Ministry to Children - Minister to Children - Compassion International

Compassion International is a Ministry to Children
A Ministry to Children

Our ministry to children began in 1952. Rev. Everett Swanson had left his pastorate to work as a full-time evangelist, and that year he traveled to South Korea to preach the gospel to the troops in the Republic of Korea army.

Rev. Everett Swanson with orphanchild

While on the trip he saw the poor conditions in which many orphaned and abandoned children live — and die.

One morning he saw city workers collecting piles of rags and tossing them into the back of a garbage truck. As he approached the truck, he realized the "piles" were not rags. The city workers were collecting the frozen bodies of orphans who had died overnight in the streets. He had never seen circumstances like this before. Rev. Swanson could not ignore what he saw and vowed to find a way to help.

Back home in Chicago, Rev. Swanson raised money to support a Korean orphanage and established a unique program to provide food, clothing, shelter, a Bible-based education and medical care for a Korean orphan for a few dollars a month. That program, our initial ministry to children, grew into our Child Sponsorship Program.

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A Ministry About Children

We focus our ministry on children. We exist to release children from spiritual, economic, social and physical poverty.

A group of teenage boys stand in a circle with their arms resting on each others' shoulders. They are look down at the camera and making faces.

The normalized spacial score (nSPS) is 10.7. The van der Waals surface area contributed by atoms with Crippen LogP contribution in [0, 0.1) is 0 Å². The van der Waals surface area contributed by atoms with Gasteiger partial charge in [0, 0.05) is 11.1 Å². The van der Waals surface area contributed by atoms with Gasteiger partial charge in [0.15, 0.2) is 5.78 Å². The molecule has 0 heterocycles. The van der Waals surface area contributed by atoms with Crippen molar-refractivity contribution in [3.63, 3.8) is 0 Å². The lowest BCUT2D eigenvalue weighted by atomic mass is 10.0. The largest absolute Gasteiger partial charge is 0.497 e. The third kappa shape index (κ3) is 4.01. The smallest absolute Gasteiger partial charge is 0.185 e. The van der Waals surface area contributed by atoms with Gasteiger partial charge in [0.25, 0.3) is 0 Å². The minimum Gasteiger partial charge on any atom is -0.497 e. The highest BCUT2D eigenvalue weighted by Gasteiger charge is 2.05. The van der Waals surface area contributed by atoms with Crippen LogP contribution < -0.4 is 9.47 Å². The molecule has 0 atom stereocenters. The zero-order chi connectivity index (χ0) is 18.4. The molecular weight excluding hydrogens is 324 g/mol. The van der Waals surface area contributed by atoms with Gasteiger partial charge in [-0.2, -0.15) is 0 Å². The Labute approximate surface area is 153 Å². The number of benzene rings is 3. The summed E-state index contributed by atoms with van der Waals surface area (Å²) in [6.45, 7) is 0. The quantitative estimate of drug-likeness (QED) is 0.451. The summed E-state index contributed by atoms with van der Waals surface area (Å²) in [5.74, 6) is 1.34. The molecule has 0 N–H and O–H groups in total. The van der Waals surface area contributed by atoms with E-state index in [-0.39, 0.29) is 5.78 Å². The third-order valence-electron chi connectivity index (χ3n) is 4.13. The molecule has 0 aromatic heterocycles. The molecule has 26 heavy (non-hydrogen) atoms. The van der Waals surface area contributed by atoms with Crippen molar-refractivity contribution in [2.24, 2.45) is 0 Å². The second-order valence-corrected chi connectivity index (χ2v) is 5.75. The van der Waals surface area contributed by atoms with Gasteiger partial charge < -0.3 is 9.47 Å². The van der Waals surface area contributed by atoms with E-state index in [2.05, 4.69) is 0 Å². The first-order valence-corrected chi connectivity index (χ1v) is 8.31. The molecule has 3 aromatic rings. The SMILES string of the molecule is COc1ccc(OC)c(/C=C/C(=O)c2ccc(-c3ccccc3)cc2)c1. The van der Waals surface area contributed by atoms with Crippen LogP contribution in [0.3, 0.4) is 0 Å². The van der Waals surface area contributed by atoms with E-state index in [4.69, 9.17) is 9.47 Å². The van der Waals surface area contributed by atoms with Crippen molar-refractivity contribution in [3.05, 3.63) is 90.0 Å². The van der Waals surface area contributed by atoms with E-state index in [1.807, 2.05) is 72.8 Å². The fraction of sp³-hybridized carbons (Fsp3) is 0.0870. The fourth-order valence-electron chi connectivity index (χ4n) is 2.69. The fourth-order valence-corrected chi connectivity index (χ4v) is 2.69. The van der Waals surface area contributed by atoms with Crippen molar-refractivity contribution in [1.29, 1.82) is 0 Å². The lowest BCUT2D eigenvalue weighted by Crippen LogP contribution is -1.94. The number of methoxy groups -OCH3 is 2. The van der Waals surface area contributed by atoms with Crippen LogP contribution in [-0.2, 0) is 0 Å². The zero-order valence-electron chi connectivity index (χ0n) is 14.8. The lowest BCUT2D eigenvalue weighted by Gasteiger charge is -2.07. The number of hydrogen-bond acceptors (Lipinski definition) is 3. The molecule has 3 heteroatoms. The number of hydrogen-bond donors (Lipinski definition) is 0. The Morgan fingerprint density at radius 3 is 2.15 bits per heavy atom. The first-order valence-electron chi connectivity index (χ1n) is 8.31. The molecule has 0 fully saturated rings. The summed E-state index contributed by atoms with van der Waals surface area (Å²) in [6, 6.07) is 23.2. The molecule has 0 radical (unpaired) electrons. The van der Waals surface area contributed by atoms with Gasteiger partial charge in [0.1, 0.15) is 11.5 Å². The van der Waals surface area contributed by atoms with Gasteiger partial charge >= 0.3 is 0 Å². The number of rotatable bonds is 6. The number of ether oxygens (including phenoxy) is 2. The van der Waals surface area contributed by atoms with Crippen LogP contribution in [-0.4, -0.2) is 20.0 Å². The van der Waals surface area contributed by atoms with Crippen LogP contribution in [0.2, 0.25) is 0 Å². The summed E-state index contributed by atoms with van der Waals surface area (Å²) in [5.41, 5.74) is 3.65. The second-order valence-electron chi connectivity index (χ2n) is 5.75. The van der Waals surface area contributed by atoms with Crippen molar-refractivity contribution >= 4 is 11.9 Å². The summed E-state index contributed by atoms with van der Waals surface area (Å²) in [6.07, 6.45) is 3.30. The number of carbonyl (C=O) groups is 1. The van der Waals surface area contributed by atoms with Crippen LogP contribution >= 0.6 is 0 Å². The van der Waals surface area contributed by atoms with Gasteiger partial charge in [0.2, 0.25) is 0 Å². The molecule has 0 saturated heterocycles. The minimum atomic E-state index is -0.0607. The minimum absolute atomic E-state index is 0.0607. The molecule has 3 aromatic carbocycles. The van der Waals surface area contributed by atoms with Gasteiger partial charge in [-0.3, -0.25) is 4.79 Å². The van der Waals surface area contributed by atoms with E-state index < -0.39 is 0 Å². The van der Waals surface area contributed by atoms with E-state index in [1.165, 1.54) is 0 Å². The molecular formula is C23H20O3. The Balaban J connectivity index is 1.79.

Our commitment to children is a commitment to holistic child development. And it’s a commitment unique among child sponsorship organizations. Unlike many childrens ministries that serve children through community development, all of our work is about the individual child.

We believe changed circumstances rarely change people’s live but changed people inevitably change their circumstances.

We establish one-to-one long-term relationships with the children our church partners minister to. Our ministry is about equipping children so they can end the cycle of poverty in their lives.

We provide children in our programs with:

  • Mentoring and leadership development
  • Critical medical resources and medical checkups
  • Clean water, nutritious food and supplemental vitamins
  • Health and hygiene training
  • Educational assistance, emotional support and spiritual guidance
  • Access to special services like surgeries and disaster relief

Our ministry gives poor children and their families the skills and opportunity to reach enough — enough to succeed physically, socially, economically and spiritually. We minister to children as whole beings with bodies, minds, souls and spirits. We seek transformation in the lives of the children we minister to so they are truly, completely and finally released from poverty.

A Ministry for Children

In 2008, a team of researchers led by Dr. Bruce Wydick, a professor of economics and international studies at the University of San Francisco, conducted a study of our Child Sponsorship Program. No other child sponsorship organization had been willing to risk participation in the study his team proposed: Does international child sponsorship really work?

A university student waits to graduate from a leadership development program.

After collecting data on more than 10,000 individuals over a two-year period, Dr. Wydick and his colleagues concluded that our Child Sponsorship Program has large and statistically significant impacts on the educational, employment and leadership outcomes of the children who participate.

On average, a child we minister to spends 4,000 hours in safe, nurturing programs, is at least 50 percent more likely to graduate college and is 35 percent more likely to find white-collar employment as an adult.

Essentially, our ministry to children is a ministry for children in that it gives children the opportunity to develop and succeed.

When asked which component of our childrens ministry was most beneficial to them; nearly 40 percent of the formerly sponsored children who participated in the research replied "educational support." The second-most common response related to "spiritual or character development."
Childrens Ministry: It's What We Do!

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